The signal at the terminal 142 is applied to the gate of a FET 143 and controls the conductivity of that FET. The source-drain circuit of the FET 143 is directly connected in parallel with the source-drain circuit of another FET 144 that has the XLATE signal applied to its gate. The FETs 143 and 144 have a common load FET 145 and a common output terminal, which will be forced to 0 if either of the FETs 143 or 144 is conductive. Thus, if the XLATE signal is a 1, the terminal 146 will be a 0 no matter what the condition of any of the circuit components to the left of the FET 144 may be, and no matter whether there is a match between the PMATCH 1 signal and the MATCH 1 signal. It is only when translation is desired and the XLATE signal is reduced to 0 that the remainder of the circuit comes into play. Furthermore, as indicated by the fact that the XLATE line extends to the level of other storage locations, including the sixteenth storage location 112p, the XLATE signal determines whether any part of this content addressable memory is capable of operating in the translate mode.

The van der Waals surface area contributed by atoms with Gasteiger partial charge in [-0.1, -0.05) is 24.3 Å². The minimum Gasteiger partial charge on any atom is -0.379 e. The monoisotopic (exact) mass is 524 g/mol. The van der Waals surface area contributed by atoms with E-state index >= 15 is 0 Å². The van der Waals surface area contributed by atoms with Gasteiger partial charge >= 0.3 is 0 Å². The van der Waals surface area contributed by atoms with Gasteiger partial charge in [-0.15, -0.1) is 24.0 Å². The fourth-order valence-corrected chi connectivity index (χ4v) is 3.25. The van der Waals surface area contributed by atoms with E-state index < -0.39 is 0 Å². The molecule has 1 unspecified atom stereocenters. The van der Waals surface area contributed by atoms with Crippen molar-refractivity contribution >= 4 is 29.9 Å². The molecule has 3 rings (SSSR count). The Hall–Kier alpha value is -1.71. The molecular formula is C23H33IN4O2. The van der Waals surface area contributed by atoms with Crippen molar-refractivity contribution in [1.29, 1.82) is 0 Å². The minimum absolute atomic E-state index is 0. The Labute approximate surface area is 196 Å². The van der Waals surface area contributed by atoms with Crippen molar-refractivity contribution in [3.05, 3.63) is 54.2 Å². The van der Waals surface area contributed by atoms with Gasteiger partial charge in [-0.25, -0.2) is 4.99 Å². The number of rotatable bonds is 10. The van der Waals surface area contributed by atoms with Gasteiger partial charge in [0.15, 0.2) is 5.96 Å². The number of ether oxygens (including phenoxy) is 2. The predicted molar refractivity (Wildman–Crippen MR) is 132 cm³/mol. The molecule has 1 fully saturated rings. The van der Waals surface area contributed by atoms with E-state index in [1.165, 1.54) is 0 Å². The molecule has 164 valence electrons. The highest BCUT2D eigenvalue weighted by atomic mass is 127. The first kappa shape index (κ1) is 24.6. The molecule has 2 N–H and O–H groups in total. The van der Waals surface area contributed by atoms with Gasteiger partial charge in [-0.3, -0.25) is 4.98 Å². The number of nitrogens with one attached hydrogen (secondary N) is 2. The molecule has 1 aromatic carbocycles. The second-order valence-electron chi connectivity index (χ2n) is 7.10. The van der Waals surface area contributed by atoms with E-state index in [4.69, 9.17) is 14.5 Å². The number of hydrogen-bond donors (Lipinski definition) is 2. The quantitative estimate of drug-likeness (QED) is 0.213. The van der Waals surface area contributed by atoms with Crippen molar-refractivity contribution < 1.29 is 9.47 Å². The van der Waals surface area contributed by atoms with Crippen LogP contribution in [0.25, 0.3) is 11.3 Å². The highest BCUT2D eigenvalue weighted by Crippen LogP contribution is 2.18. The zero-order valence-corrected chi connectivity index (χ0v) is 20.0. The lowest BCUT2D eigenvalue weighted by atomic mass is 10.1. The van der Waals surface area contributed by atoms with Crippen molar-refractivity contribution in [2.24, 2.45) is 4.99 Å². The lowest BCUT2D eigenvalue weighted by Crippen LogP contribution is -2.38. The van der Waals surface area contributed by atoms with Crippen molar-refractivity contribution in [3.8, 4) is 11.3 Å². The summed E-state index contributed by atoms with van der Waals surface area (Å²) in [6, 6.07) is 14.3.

Assuming that the XLATE signal is a 0 so that the FET 144 is non-conductive, the condition of conductivity of the FET 143 will determine the level of the signal at the output terminal 146. If, as has been considered, there is a match between the PMATCH 1 signal and the MATCH 1 signal, causing the FET 143 to be non-conductive, the level at the output terminal 146 will be high. The terminal 146 is connected to the gate of an output FET 147 supplied with current through a depletion mode FET 148. Similar output FETs, including an output FET 147p, are provided in each of the storage locations in the content addressable memory shown in FIGS. 5A and 5B, and the ACCESS VIOLATION output terminal 149 labeled in FIG. 5B as ACC. VIOL. is connected to the common drain terminal of all of the FETs 147-147p. If any one of these FETs is conductive, the output terminal 149 will be 0, and only if all of them are non-conductive will it be high. However, since it is to be expected that, at most, only one of the MATCH 1-MATCH 16 lines will be high, only one of the output FETs 147-147p will be effective at any given time in determining the level of the output terminal 149.
While this invention has been described in terms of specific embodiments, those skilled in the art will understand that modifications can be made therein without departing from the true scope of the invention.